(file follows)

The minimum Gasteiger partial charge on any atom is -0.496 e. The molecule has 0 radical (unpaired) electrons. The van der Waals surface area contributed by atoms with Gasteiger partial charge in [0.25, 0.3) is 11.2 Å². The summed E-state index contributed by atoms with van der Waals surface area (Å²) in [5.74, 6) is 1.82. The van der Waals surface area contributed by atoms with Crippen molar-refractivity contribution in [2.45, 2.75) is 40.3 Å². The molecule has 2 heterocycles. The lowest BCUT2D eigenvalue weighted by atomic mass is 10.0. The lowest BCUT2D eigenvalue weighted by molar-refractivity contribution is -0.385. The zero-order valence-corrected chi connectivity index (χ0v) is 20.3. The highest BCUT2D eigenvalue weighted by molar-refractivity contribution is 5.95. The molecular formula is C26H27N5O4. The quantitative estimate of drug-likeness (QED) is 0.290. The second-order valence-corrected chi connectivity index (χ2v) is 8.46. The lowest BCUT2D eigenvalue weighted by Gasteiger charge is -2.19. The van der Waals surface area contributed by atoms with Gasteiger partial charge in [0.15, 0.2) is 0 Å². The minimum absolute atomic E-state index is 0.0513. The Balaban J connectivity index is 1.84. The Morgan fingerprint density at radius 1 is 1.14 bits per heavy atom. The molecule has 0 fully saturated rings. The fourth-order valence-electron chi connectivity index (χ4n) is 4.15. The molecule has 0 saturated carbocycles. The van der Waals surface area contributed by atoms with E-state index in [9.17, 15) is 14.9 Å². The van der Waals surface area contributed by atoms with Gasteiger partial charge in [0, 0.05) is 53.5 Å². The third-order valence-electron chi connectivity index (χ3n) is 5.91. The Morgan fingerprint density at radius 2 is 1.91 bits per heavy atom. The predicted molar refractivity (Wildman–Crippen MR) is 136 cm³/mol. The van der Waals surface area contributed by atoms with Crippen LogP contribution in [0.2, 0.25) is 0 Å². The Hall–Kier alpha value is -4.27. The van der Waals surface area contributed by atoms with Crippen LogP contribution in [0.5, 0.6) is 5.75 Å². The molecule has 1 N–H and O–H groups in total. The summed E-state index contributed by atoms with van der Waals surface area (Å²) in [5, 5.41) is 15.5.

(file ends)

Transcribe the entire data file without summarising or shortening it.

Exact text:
The minimum Gasteiger partial charge on any atom is -0.496 e. The molecule has 0 radical (unpaired) electrons. The van der Waals surface area contributed by atoms with Gasteiger partial charge in [0.25, 0.3) is 11.2 Å². The summed E-state index contributed by atoms with van der Waals surface area (Å²) in [5.74, 6) is 1.82. The van der Waals surface area contributed by atoms with Crippen molar-refractivity contribution in [2.45, 2.75) is 40.3 Å². The molecule has 2 heterocycles. The lowest BCUT2D eigenvalue weighted by atomic mass is 10.0. The lowest BCUT2D eigenvalue weighted by molar-refractivity contribution is -0.385. The zero-order valence-corrected chi connectivity index (χ0v) is 20.3. The highest BCUT2D eigenvalue weighted by molar-refractivity contribution is 5.95. The molecular formula is C26H27N5O4. The quantitative estimate of drug-likeness (QED) is 0.290. The second-order valence-corrected chi connectivity index (χ2v) is 8.46. The lowest BCUT2D eigenvalue weighted by Gasteiger charge is -2.19. The van der Waals surface area contributed by atoms with Gasteiger partial charge in [0.15, 0.2) is 0 Å². The minimum absolute atomic E-state index is 0.0513. The Balaban J connectivity index is 1.84. The Morgan fingerprint density at radius 1 is 1.14 bits per heavy atom. The molecule has 0 fully saturated rings. The fourth-order valence-electron chi connectivity index (χ4n) is 4.15. The molecule has 0 saturated carbocycles. The van der Waals surface area contributed by atoms with E-state index in [9.17, 15) is 14.9 Å². The van der Waals surface area contributed by atoms with Gasteiger partial charge in [0, 0.05) is 53.5 Å². The third-order valence-electron chi connectivity index (χ3n) is 5.91. The Morgan fingerprint density at radius 2 is 1.91 bits per heavy atom. The predicted molar refractivity (Wildman–Crippen MR) is 136 cm³/mol. The van der Waals surface area contributed by atoms with Crippen LogP contribution in [0.2, 0.25) is 0 Å². The Hall–Kier alpha value is -4.27. The van der Waals surface area contributed by atoms with Crippen LogP contribution in [0.5, 0.6) is 5.75 Å². The molecule has 1 N–H and O–H groups in total. The summed E-state index contributed by atoms with van der Waals surface area (Å²) in [5, 5.41) is 15.5.